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The never-ending fight to moderate the internet for kids

This week's news cycle sends chills down the spines of parents everywhere. But can we protect kids without ruining the internet?


Lon Harris


Posted on Sep 21, 2023   Updated on Dec 8, 2023, 12:33 am CST


In a troubling clip posted over the weekend to Twitter/X, content creator “Sneako” (real name: Nicolas Kenn De Balinthazy) is seen getting mobbed in public by a group of young fans. The influencer is a fixture in right-wing internet communities, particularly those associated with the “red pill” movement, and so the kids are attempting to get their hero’s attention by repeating hate speech they presumably picked up via his streams. The boys shout misogynist, homophobic, and transphobic things at Sneako, who seemingly play-acts being shocked and appalled by what he has heard. (In case anyone is fooled by his performance in the video, later comments and videos posted to his social media channels demonstrate a general lack of remorse.)

The revelation that kids are being exposed to Sneako-type content isn’t happening in isolation. YouTube also just turned off monetization on Russell Brand’s channel, which itself has taken a hard-right and conspiratorial tone as of late. According to a new joint investigation by three U.K. publications, the actor and comedian was accused of sexually assaulting multiple women (one who was only 16). “Rick and Morty” co-creator Justin Roiland was also removed from his show following an arrest in January for felony domestic violence. (The charges were later dismissed due to insufficient evidence.) Then, last week, NBC News published an exposé revealing a disturbing pattern of Roiland using social media and dating apps to pursue young fans.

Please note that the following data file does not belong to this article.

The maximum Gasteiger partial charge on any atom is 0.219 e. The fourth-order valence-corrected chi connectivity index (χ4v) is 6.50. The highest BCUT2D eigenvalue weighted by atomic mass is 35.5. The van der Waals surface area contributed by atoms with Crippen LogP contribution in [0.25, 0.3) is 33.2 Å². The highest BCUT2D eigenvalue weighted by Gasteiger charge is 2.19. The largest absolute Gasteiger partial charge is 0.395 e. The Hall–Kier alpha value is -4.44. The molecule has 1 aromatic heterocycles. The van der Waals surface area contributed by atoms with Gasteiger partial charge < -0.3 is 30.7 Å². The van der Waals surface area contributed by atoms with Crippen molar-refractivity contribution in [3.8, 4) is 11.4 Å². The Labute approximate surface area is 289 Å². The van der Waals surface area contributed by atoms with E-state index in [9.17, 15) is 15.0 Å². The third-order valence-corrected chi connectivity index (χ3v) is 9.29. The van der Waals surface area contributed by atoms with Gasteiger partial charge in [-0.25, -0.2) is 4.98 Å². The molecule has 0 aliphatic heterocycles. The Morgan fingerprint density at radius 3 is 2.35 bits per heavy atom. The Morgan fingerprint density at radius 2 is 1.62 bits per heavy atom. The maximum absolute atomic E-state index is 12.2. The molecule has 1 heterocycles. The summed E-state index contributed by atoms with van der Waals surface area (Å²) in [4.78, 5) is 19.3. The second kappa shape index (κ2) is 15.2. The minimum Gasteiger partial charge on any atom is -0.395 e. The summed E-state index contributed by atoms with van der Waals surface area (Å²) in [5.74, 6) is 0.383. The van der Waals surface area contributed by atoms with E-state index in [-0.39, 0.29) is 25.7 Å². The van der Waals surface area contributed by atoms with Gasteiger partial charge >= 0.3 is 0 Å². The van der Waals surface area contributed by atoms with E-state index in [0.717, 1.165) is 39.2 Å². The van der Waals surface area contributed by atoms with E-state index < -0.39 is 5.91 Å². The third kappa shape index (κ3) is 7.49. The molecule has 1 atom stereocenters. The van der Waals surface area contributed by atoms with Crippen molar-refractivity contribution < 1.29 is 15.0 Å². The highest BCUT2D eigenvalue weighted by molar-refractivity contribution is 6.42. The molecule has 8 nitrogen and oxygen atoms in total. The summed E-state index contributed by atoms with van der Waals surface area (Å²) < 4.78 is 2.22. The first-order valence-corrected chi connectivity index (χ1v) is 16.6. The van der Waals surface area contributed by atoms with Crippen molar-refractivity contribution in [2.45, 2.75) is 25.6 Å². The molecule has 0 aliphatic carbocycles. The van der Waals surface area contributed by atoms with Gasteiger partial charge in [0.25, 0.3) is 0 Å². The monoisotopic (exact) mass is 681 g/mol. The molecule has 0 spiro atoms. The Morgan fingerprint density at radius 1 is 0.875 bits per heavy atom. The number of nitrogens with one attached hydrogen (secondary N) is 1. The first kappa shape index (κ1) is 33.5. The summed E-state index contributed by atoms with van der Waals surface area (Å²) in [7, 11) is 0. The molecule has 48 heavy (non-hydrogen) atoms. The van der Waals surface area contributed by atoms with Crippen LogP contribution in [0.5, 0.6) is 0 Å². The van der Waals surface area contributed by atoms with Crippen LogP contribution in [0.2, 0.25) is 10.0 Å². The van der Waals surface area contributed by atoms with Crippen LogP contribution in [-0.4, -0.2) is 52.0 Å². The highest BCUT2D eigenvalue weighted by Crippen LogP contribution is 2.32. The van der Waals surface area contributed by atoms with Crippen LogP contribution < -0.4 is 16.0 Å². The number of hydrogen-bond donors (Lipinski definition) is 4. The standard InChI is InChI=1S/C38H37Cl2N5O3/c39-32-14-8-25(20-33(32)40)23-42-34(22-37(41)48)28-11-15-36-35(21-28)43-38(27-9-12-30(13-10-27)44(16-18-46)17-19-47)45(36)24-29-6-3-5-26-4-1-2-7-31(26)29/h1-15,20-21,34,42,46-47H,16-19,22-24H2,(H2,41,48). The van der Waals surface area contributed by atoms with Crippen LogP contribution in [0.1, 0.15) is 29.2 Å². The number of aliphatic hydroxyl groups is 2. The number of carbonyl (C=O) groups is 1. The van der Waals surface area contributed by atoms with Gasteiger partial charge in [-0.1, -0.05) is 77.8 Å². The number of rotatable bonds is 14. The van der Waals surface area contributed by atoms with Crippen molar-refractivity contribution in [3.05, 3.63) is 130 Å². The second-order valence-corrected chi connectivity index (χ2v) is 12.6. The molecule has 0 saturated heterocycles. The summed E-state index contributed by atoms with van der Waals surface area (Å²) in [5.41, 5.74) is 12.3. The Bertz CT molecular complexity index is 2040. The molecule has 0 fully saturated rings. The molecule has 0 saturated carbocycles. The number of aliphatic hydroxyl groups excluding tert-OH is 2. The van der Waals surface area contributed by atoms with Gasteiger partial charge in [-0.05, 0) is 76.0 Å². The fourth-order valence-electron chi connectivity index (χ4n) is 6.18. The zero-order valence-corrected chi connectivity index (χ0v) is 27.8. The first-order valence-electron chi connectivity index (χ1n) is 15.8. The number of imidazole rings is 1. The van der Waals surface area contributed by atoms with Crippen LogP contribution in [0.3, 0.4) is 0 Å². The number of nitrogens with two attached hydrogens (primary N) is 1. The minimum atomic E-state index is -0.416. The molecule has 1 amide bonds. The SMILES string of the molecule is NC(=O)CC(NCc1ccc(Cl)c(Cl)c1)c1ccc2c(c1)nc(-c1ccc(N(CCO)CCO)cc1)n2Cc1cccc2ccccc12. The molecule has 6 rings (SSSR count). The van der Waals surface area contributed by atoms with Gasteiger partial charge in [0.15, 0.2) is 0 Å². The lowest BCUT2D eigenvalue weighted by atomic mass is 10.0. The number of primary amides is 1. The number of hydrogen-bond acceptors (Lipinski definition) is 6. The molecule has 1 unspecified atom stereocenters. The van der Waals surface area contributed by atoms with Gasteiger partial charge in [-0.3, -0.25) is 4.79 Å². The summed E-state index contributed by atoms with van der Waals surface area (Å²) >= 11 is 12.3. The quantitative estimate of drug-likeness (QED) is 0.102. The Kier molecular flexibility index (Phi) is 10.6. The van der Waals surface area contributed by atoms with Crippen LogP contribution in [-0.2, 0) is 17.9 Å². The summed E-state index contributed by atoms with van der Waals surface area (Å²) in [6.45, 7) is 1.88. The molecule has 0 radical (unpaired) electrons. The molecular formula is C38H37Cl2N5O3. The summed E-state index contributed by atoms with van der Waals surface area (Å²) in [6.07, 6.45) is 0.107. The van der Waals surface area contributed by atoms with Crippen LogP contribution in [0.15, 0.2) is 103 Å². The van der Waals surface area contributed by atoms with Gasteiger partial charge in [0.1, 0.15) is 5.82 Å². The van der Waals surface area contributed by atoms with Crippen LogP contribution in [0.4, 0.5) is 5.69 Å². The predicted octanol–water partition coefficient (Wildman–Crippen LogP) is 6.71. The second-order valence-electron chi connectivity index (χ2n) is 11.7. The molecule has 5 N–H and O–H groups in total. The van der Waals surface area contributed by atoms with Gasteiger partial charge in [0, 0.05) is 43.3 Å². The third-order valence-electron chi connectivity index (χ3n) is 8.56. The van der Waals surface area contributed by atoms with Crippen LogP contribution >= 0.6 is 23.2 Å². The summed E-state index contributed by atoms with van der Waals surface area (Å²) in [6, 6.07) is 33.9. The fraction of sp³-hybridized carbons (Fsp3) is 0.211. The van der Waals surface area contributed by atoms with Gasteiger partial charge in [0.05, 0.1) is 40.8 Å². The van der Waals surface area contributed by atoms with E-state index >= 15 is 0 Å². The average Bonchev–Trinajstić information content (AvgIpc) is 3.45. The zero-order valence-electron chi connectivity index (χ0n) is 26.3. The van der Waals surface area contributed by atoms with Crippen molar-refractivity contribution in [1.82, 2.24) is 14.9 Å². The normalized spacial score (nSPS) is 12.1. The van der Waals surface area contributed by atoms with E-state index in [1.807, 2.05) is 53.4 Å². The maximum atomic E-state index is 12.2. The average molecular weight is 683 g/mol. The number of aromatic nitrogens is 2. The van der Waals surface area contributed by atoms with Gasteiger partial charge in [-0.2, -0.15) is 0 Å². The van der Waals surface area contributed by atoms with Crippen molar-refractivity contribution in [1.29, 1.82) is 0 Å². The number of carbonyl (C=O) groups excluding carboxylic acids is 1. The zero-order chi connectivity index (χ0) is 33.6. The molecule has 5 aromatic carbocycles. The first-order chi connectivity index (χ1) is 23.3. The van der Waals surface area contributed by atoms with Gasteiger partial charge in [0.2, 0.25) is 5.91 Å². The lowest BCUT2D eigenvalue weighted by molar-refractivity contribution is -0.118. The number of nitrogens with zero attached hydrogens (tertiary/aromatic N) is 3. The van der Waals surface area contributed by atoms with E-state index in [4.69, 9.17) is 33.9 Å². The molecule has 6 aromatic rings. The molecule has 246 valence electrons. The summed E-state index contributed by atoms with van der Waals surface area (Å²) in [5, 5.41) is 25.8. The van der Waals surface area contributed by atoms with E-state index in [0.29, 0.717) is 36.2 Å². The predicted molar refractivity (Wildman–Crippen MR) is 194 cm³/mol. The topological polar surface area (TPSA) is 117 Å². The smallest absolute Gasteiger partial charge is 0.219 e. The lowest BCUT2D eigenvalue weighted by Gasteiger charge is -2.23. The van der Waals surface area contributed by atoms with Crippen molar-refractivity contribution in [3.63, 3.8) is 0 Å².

The internet is teeming with billions of people messaging each other and creating content, and true content moderation at this scale is neither straightforward nor practical. Hence why social media companies are protected under Section 230 from liability for illegal or hate-filled content users post on the internet.

Nonetheless, in the cases of larger and more prominent sites and communities — such as Google’s YouTube or Amazon’s Twitch — the option to do nothing no longer applies. From a public relations perspective, these businesses thrive on advertising, and most sponsors don’t wish to be associated with divisive, third-rail content like Sneako’s or Russell Brand’s. …

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*First Published: Sep 21, 2023, 12:51 pm CDT